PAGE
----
U.S. stocks fell Monday, after a two-week rally in the Standard & Poor’s 500 index, as Moody’s Investors Service said it will review the ratings of all European Union countries.
The S&P 500 slid 2.13% to 1,228.40 at 11:58 a.m. EST. The benchmark gauge for U.S. equities rose 8.3% over the previous two weeks. The Dow Jones industrial average fell 216.23 points, or 1.77%, to 11,968.03.
“This is not heaven,” Stanley Nabi, vice chairman of Silvercrest Asset Management Group, which oversees $10.5 billion, said in a telephone interview. “The European stopgap may not be successfully implemented. In order for this program to be successful, there’s going to have to be a lot of belt tightening. That means that the European economy is not going to do well at all. That would have negative impact on other countries around the globe.”
Stocks rose last week as European leaders agreed to boost a rescue fund and reports spurred optimism about the U.S. economy. A gauge of financial shares in the S&P 500 had the biggest gain among 10 groups this month through Dec. 9, adding 2.1%. The industry led the losses in the index this year.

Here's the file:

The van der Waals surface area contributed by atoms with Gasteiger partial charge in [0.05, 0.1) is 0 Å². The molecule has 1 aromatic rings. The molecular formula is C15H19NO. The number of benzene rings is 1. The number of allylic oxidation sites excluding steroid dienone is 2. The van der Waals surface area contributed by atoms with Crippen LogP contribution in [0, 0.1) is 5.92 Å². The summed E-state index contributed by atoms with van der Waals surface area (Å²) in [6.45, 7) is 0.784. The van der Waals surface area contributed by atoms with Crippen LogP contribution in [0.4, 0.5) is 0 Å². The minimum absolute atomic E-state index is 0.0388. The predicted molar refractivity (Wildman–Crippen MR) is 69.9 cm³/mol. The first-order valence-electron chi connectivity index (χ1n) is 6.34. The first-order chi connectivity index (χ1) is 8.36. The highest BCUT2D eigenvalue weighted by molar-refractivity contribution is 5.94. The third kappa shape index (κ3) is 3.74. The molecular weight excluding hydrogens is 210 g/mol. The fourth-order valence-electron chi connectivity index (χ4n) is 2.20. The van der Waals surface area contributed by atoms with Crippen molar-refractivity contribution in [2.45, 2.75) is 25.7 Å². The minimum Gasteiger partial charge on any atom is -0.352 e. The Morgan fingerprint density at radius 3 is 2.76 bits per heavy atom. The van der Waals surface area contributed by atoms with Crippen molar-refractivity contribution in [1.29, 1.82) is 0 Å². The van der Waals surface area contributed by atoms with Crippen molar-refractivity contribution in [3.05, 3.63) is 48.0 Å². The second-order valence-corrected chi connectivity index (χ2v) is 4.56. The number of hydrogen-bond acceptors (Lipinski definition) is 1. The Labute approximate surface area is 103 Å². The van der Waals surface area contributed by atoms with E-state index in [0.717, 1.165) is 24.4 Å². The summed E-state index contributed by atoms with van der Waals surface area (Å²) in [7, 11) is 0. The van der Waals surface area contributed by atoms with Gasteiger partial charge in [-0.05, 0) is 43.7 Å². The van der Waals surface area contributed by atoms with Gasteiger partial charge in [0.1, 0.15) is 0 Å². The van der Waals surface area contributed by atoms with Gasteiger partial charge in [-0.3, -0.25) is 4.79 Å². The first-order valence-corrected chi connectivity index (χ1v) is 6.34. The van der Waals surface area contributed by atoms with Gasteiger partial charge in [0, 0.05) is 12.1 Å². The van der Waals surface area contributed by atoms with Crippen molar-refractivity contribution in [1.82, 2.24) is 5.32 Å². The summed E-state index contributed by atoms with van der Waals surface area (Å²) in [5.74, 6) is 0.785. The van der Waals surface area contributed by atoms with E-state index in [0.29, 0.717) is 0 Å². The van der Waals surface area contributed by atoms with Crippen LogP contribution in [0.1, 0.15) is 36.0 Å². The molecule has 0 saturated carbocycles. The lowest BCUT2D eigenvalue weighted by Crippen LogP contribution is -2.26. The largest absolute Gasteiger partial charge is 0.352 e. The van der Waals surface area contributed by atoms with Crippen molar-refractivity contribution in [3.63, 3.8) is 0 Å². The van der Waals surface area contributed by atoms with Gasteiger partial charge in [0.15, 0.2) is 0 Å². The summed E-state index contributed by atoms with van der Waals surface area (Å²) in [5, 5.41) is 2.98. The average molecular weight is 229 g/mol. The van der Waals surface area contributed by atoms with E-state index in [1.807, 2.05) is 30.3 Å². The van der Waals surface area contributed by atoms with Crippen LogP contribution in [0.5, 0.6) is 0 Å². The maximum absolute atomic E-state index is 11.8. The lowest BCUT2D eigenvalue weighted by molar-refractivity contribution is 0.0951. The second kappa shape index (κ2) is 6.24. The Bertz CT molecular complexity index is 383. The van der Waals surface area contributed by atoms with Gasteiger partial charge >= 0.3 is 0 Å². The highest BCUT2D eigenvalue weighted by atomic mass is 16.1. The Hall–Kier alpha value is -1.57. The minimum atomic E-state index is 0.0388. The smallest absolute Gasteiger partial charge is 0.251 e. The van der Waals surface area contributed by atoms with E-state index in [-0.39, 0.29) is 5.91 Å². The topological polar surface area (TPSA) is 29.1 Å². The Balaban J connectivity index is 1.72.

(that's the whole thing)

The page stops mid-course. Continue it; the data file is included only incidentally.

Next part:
American stocks joined a global slump Monday as Moody’s said last week’s EU summit failed to produce “decisive policy measures” to end the region’s crisis. Bundesbank President Jens Weidmann told the Frankfurter Allgemeine Sonntagszeitung that while the new fiscal accord represents “progress,” the onus is on governments rather than the European Central Bank to resolve the crisis with financial backing.
“The big issue is: Did the European summit do enough to stave off these downgrades or not?” Nick Sargen, chief investment officer at Fort Washington Investment Advisors, which oversees more than $39 billion, said in a telephone interview. “Most people come to the conclusion that downgrades on the region’s sovereigns are easily justifiable. If the rest of the world is slowing down, we too would feel some of that impact.”